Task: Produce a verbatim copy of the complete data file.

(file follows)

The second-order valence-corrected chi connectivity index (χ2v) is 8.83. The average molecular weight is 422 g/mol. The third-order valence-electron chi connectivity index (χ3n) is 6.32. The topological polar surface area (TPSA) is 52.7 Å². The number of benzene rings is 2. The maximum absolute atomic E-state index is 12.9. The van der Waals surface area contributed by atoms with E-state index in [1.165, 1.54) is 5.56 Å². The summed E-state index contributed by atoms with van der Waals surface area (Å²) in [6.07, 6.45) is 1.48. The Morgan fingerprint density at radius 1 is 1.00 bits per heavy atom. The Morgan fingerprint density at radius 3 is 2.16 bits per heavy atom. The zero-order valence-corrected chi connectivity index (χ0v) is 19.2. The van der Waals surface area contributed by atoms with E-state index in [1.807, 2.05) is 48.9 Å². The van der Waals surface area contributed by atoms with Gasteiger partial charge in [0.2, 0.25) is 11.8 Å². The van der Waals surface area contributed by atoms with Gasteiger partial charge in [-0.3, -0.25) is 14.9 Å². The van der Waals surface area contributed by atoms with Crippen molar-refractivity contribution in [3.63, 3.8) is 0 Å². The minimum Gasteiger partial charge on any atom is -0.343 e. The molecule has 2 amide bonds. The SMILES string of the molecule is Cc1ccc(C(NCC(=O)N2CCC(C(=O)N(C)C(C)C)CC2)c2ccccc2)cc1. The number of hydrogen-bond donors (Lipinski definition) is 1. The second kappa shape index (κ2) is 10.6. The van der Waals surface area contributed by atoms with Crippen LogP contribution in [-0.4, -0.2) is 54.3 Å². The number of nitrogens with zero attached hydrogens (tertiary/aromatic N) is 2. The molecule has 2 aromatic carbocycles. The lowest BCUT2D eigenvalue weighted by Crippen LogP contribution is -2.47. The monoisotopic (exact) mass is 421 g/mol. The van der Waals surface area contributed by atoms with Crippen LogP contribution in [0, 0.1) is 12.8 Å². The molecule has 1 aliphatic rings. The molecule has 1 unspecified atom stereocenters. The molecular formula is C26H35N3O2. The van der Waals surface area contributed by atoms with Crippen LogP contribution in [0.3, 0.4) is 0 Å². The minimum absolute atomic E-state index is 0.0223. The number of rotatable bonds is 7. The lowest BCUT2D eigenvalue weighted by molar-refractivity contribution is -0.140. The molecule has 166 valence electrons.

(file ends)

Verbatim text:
The second-order valence-corrected chi connectivity index (χ2v) is 8.83. The average molecular weight is 422 g/mol. The third-order valence-electron chi connectivity index (χ3n) is 6.32. The topological polar surface area (TPSA) is 52.7 Å². The number of benzene rings is 2. The maximum absolute atomic E-state index is 12.9. The van der Waals surface area contributed by atoms with E-state index in [1.165, 1.54) is 5.56 Å². The summed E-state index contributed by atoms with van der Waals surface area (Å²) in [6.07, 6.45) is 1.48. The Morgan fingerprint density at radius 1 is 1.00 bits per heavy atom. The Morgan fingerprint density at radius 3 is 2.16 bits per heavy atom. The zero-order valence-corrected chi connectivity index (χ0v) is 19.2. The van der Waals surface area contributed by atoms with E-state index in [1.807, 2.05) is 48.9 Å². The van der Waals surface area contributed by atoms with Gasteiger partial charge in [0.2, 0.25) is 11.8 Å². The van der Waals surface area contributed by atoms with Gasteiger partial charge in [-0.3, -0.25) is 14.9 Å². The van der Waals surface area contributed by atoms with Crippen molar-refractivity contribution in [3.63, 3.8) is 0 Å². The minimum Gasteiger partial charge on any atom is -0.343 e. The molecule has 2 amide bonds. The SMILES string of the molecule is Cc1ccc(C(NCC(=O)N2CCC(C(=O)N(C)C(C)C)CC2)c2ccccc2)cc1. The number of hydrogen-bond donors (Lipinski definition) is 1. The second kappa shape index (κ2) is 10.6. The van der Waals surface area contributed by atoms with Crippen LogP contribution in [-0.4, -0.2) is 54.3 Å². The number of nitrogens with zero attached hydrogens (tertiary/aromatic N) is 2. The molecule has 2 aromatic carbocycles. The lowest BCUT2D eigenvalue weighted by Crippen LogP contribution is -2.47. The monoisotopic (exact) mass is 421 g/mol. The van der Waals surface area contributed by atoms with Crippen LogP contribution in [0, 0.1) is 12.8 Å². The molecule has 1 aliphatic rings. The molecule has 1 unspecified atom stereocenters. The molecular formula is C26H35N3O2. The van der Waals surface area contributed by atoms with Crippen LogP contribution in [0.3, 0.4) is 0 Å². The minimum absolute atomic E-state index is 0.0223. The number of rotatable bonds is 7. The lowest BCUT2D eigenvalue weighted by molar-refractivity contribution is -0.140. The molecule has 166 valence electrons.